New Norwegian government outlines climate ambitions despite commitment to oil

Norway's new centre-left government said Wednesday it wants to toughen the country's targets for reducing emissions by 2030, while preserving its economically important oil sector.

Jonas Gahr Støre, pictured at a Labour Party event, along with Centre Party leader Trygve Slagsvold Vedum unveiled the policy platform for the new government.
Jonas Gahr Støre, pictured at a Labour Party event, along with Centre Party leader Trygve Slagsvold Vedum unveiled the policy platform for the new government. Photo by Arbeiderpartiet on Flickr.

The incoming government, formed from the Labour and Centre parties after the parliamentary elections in September, said it wished to reduce greenhouse gas emissions by 55 percent of their 1990 level by 2030.

Climate ambitions had so far targeted a range between 50 and 55 percent. The aim for the top of the range was included in the government’s policy platform, presented Wednesday after several weeks of negotiations.

The new government is due to take office on Thursday under the leadership of the Labour Party’s Jonas Gahr Støre.

It also announced it would honour a plan to raise the country’s carbon tax to 2,000 Norwegian kroner ($230, 200 euros) per tonne, up from the current 590 kroner. And the new coalition also reaffirmed its commitment to the country’s oil industry.

“The oil and gas sector will be developed, not dismantled,” the two parties said in their policy roadmap.

“Climate policy must not be moralising and must be fair,” they added.

Most of the emissions generated by Norwegian oil and gas occur when it is consumed outside Norway and are therefore not included in national figures.

The oil sector accounts for 14 percent of Norway’s gross domestic product, as well as 40 percent of its exports and 160,000 direct jobs.

The head of Norway’s chapter of the WWF, Karoline Andaur, welcomed the increase in the climate target and the increase in the carbon tax, but called the new platform “weak on concrete measures” and “horrifying in terms of the still high activity in oil and gas”.

With the new climate target, Norway is bringing itself in line with the European Union, of which it is not a member.

Oslo is closely associated through its membership in the European Economic Area (EEA) and the Schengen free-travel area. The two-party coalition will only control 76 seats in the 169-member Norwegian parliament and will rely on negotiations with other parties to pass laws.

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Norway and UK sign joint declaration on cooperation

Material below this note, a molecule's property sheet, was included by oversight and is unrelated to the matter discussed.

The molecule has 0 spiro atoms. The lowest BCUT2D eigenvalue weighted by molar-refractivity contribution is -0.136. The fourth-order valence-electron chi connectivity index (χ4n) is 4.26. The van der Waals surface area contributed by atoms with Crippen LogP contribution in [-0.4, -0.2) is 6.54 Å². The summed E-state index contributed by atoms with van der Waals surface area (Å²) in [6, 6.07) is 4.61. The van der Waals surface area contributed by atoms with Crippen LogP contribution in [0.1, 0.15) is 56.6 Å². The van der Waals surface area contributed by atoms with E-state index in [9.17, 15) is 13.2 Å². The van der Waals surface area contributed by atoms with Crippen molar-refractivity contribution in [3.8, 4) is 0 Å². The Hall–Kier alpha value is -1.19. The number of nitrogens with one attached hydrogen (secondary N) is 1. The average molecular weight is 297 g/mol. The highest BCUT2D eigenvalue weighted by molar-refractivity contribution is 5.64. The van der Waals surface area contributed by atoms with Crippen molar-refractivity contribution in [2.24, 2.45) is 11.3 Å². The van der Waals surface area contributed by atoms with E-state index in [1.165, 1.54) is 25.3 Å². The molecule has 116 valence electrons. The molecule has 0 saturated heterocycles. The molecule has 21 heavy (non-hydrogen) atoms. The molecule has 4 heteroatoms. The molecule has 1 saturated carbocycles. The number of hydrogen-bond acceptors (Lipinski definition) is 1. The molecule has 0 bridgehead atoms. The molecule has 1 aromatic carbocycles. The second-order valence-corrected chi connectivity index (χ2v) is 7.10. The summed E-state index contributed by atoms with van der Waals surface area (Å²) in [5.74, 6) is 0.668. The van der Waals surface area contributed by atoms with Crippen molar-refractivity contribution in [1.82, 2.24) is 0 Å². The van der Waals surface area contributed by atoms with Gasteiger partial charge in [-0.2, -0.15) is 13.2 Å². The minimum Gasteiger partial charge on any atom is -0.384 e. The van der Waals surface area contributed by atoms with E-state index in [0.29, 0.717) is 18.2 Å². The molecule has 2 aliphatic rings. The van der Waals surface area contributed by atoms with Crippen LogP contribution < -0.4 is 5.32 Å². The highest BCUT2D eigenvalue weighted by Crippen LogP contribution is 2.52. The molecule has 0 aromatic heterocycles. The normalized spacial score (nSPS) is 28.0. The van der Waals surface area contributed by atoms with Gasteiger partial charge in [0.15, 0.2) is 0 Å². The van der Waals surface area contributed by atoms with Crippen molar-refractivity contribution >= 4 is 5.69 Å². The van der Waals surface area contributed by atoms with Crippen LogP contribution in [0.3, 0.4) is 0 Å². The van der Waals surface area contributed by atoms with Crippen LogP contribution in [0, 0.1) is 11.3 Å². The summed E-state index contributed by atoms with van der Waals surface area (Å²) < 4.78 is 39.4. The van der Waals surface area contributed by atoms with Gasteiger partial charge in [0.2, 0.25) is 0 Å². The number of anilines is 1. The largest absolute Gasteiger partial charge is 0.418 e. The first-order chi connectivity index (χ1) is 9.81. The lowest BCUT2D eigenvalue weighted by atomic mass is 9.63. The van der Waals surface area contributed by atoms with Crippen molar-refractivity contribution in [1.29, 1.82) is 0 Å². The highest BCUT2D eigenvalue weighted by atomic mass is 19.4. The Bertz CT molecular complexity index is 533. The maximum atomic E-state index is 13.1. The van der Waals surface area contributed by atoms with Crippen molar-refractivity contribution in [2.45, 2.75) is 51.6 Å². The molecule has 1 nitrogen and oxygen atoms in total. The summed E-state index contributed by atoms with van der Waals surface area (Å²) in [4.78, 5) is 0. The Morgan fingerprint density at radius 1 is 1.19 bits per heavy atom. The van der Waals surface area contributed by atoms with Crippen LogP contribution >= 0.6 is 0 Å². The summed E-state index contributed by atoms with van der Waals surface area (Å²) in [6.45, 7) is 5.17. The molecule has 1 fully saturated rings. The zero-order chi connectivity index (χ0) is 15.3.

Norwegian PM Jonas Gahr Støre met his UK counterpart Boris Johnson in London on Friday, where the pair signed a joint declaration on strategic cooperation between the two countries. 

Norway and UK sign joint declaration on cooperation 

Norwegian Prime Minister Jonas Gahr Støre visited Downing Street on Friday and met UK Prime Minister Boris Johnson, where the pair signed a declaration of cooperation between the two countries. 

“Britain is a good neighbour and close ally. We have a long tradition of close cooperation. The British are now outside the EU, and bilateral cooperation is becoming even more important than before,” Støre said in a statement on the government’s website

The joint declaration on bilateral strategic cooperation outlines defence and security, the climate and environment, research and innovation and education and culture as issues the two countries wish to cooperate on in the future. 

Støre’s visit was the first bilateral meeting of the countries’ PMs since Brexit. The pair also discussed the green shift, the war in Ukraine and defence. 

Støre also arranged a round table conference on energy, the climate and business with the UK Minister of Trade, Kwasi Kwarteng, and a number of representatives from Norwegian and British firms. 

“The green transition is important for our two countries. I spoke about our great ambitions for offshore wind, and this is one of many areas where Norway and the United Kingdom can cooperate more,” Støre said. 

Earlier this week, the Norwegian government announced that it would build 1,500 offshore wind turbines by 2040

Last year, the UK and Norway signed a post-Brexit trade deal, which the Norwegian government said was the largest free trade agreement the country had entered into outside of its arrangement with the European Economic Area.